Report dims outlook for state-funded construction
Few if any state-funded construction projects will get off the ground this year without an infusion of outside money or a spike in sales tax receipts, fiscal analysts told state lawmakers during a hearing Tuesday.
“The punch line is revenues are extraordinarily limited for capital construction, even though the needs are not diminishing,” Todd Saliman, director of the governor’s Office of State Planning and Budget, told the Capital Development Committee.
Saliman said the only project the governor wants to start this year is an Aurora residential-care center for veterans.
He said the majority of the $17.4 million the governor has asked the state to shift from its general spending account into its construction fund will be used to finish projects already being built.
Pressed by state Sen. Gail Schwartz, D-Snowmass Village, Saliman said there is a possibility sales tax receipts related to holiday shopping could come in over his office’s forecasts and leave some money for construction.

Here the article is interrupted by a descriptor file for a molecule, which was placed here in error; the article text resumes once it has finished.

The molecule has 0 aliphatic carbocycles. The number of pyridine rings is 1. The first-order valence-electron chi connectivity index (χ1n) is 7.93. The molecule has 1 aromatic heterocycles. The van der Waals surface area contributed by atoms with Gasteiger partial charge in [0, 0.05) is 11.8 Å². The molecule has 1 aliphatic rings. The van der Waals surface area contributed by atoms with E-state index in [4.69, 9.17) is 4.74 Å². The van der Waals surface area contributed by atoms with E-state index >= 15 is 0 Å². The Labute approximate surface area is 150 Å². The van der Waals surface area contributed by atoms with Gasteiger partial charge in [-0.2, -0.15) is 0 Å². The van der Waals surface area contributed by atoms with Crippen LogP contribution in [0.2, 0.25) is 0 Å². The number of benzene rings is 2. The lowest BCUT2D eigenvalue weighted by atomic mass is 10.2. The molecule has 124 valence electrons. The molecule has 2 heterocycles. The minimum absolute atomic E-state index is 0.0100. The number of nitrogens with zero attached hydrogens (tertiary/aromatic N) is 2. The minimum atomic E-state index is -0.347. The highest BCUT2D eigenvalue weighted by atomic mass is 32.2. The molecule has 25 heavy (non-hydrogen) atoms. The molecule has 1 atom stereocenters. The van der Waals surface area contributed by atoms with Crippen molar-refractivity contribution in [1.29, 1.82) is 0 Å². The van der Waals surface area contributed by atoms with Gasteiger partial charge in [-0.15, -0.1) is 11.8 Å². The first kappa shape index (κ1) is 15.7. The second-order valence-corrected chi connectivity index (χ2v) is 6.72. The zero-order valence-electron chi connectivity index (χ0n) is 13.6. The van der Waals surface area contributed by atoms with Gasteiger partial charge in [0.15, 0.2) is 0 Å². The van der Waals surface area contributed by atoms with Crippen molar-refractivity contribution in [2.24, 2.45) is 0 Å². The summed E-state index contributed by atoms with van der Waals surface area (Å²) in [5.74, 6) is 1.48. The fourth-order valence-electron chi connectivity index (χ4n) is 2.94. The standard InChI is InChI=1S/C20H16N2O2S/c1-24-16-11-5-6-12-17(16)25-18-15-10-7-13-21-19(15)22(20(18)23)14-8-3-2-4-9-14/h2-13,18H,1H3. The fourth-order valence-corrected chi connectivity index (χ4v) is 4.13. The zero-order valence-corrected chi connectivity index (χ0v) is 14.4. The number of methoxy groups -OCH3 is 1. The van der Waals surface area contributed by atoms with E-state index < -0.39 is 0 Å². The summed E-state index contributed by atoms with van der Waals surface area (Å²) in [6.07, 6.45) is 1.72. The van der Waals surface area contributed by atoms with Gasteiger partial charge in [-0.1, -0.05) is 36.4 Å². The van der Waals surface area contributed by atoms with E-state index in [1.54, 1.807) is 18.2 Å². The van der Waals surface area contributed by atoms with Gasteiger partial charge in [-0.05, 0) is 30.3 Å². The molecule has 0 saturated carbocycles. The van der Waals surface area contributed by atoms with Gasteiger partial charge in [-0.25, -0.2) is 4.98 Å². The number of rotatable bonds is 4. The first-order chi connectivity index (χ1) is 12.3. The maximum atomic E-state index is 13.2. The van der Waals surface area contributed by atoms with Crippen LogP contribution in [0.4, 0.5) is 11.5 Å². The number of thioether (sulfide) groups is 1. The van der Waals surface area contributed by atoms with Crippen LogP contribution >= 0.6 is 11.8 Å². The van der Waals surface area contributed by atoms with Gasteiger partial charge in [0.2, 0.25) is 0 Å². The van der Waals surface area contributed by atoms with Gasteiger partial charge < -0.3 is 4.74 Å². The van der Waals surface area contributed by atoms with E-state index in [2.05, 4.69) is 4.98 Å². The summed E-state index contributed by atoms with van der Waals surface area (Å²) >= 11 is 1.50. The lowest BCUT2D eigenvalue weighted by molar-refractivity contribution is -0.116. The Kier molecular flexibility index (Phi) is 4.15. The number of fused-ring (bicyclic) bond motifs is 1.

Nonetheless, he said lawmakers will have to wait to see the December revenue forecast projects before planning for any more projects.
In the meantime, the Capital Development Committee, whose membership includes Sen. Josh Penry, R-Grand Junction, will be forced to divvy up next to no resources.
The committee chairman, Rep. Jim Riesberg, D-Greeley, joked with another witness during the day’s hearing that his committee should be expected to hold only brief hearings throughout the year as long as its revenue forecasts show scant resources.
“When there are zeros, you don’t talk long,” Riesberg told David Skaggs, director of the Colorado Department of Higher Education.